Quarter of Norfolk cancer patients waited more than two months for treatment in NHS ‘hidden crisis’

PUBLISHED: 06:50 02 May 2019 | UPDATED: 07:51 02 May 2019

BMA council chairman, Dr Chaand Nagpaul. Photo: BMA

BMA council chairman, Dr Chaand Nagpaul. Photo: BMA


More than a quarter of cancer patients in Norfolk had to wait more than two months for their first treatment as doctors’ leaders declared there was a “hidden crisis” in the NHS.

The aim is for 85pc of cancer patients to be treated within 62 days of referral, but between December and February 225 (26.7pc) patients across Norfolk's three hospitals were “left in limbo”, according to the British Medical Association (BMA).

BMA council chairman, Dr Chaand Nagpaul, said: “Behind these statistics, which show the NHS plunged deeper into crisis this winter, are stories of real lives in distress. Forcing a patient to wait two months for their first cancer treatment is shameful for a leading nation and as a doctor, I can imagine only too well the distress this will cause to them and their families. It also places stress on the clinicians who treat them as they are well aware that the cancer may have worsened during the delay between referral and treatment.”

The worst performance was at the Norfolk and Norwich University Hospital (NNUH), where 30pc of patients were not treated within the timeframe.

But both the James Paget University Hospital (JPUH) in Gorleston and the Queen Elizabeth Hospital (QEH) in King's Lynn also missed the target, with 20pc and 22pc respectively waiting longer.

Chris Cobb, chief operating officer at NNUH, said: “Every winter is a very busy time for the whole of the NHS and this winter was no exception. Our staff continue to do a fantastic job when faced with the continued rise in demand and are working hard to provide the best possible care to our patients.”

Even during the most busiest of times, we aim to not cancel cancer patients and we continue to admit cancer patients and patients of the highest priority wherever possible.”

Performance was better for the target of patients being seen by a specialist within 14 days of an urgent referral, with both the JPUH and QEH hitting the 93pc target at 95pc and 96pc respectively.

But the NNUH again lagged behind at 87pc being seen within two weeks, bringing Norfolk's total to 91pc of patients seen on time.

BMA patient liaison group chairman, Amanda Cool, said: “When a patient receives a cancer diagnosis it is devastating. What that individual need is rapid, urgent assessment to ensure they get the treatment they need. These latest figures show that thousands of patients are being left in limbo and that the NHS is now missing its own targets across the board.”

While Dr Nagpaul added: “The government needs to realise that the crisis in the NHS is not going away as our health service struggles in an underfunded and understaffed environment against a backdrop of rising patient demand.

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“We need urgently to ensure that the NHS is provided with the 10,000 extra beds its needs and that funding is brought up to levels enjoyed by other leading Western European countries, a target that will not be reached under the government's recently announced Long Term Plan for the NHS.”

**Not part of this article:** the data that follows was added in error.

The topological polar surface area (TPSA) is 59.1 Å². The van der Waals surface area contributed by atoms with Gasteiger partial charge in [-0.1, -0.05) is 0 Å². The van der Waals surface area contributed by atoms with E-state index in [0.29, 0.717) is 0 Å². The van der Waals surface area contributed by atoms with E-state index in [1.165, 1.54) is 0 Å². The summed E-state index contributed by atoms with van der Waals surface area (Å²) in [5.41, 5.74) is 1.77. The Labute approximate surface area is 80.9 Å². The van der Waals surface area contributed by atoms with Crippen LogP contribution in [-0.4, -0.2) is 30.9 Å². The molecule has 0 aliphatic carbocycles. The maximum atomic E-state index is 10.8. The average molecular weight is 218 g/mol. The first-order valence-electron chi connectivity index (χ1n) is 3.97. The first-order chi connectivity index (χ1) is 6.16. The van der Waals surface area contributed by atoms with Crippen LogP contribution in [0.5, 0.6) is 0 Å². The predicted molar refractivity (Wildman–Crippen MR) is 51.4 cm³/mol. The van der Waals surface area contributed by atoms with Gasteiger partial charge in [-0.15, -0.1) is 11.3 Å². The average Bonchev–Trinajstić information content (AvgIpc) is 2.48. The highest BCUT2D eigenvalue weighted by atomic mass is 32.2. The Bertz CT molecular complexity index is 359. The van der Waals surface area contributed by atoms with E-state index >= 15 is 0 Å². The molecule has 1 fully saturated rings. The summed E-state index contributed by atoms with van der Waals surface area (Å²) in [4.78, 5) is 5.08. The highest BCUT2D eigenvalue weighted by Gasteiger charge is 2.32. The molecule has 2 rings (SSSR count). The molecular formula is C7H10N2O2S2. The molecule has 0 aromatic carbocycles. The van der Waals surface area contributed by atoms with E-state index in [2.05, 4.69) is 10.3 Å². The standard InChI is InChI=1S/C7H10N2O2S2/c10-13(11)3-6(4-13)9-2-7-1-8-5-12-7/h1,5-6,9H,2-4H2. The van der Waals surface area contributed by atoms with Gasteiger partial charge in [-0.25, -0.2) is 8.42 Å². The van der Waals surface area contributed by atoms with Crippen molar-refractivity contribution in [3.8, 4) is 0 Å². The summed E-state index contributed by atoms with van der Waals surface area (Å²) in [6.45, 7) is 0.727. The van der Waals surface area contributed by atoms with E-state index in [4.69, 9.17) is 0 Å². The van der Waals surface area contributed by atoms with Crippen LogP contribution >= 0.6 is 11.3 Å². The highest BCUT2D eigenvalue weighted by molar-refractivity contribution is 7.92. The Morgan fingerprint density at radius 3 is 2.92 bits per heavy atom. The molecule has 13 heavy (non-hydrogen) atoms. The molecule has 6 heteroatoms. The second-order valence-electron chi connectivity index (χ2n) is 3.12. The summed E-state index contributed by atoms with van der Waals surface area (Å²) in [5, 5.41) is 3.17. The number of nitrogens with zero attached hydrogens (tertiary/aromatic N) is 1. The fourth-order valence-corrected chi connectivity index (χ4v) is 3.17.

A report released by the BMA on Thursday also showed other key targets missed by the largest margin on record.

Writing separately for the BMA, an anonymous emergency care doctor describes wards “bursting with patients awaiting beds” and how “when a critically ill patient arrives now I'm not sure where I'll put them.”

Analysis showed six people were left waiting in A&E departments in Norfolk for more than 12 hours over winter and none of the county's hospitals hit the 95pc for seeing patients who arrived at A&E within four hours.

The NNUH performed the worst, with 63.3pc of patients seen, followed by the QEH at 78.8pc and then the JPUH at 82pc.

The JPUH and QEH were approached for comment.

Labour MP for Norwich South, Clive Lewis, said: “This is awful news for local patients and loved ones forced to worry and wait for cancer treatment to begin. These are the real consequences for real people of nine years of running down the NHS, imposing the biggest funding squeeze in its history and creating a chronic shortage of NHS staff.”

What do the doctors say?

BMA members, speaking anonymously to the association, gave their accounts of the winter pressures.

• “Monday evening, I worked the worst shift I have EVER worked in the ED. The queue on my corridor was so long it wasn't even in my department anymore. It was snaking through the main hospital. Told by paramedics that the whole region is in meltdown. At one point there were 25 outstanding 999 calls in my region and NO free crews as they were all marooned on corridors. It's been horrendous for weeks now and shows no sign of letting up. In fact the last three weeks have been the busiest ever. We cannot carry on like this much longer.”

• “On April 1 we had our busiest ever day in our ED. 638 attendances in 24 hours. I was on the night shift and it was the worst that I can remember. No beds of course. It was only a year ago when 550 in 24 hours was a busy day for us. We dreaded the day when we might hit 600. That's now normal...”

• ”EDs are queued out of the door, everyone seems to be flat out too. Part of me wonders whether we've actually come close to maximum capacity. I can't see this going on for much longer without people starting to drop.”

• ”In psychiatry, we have seen a doubling of referrals over two to three years with no extra staff, from 350 patients a year to 800.”

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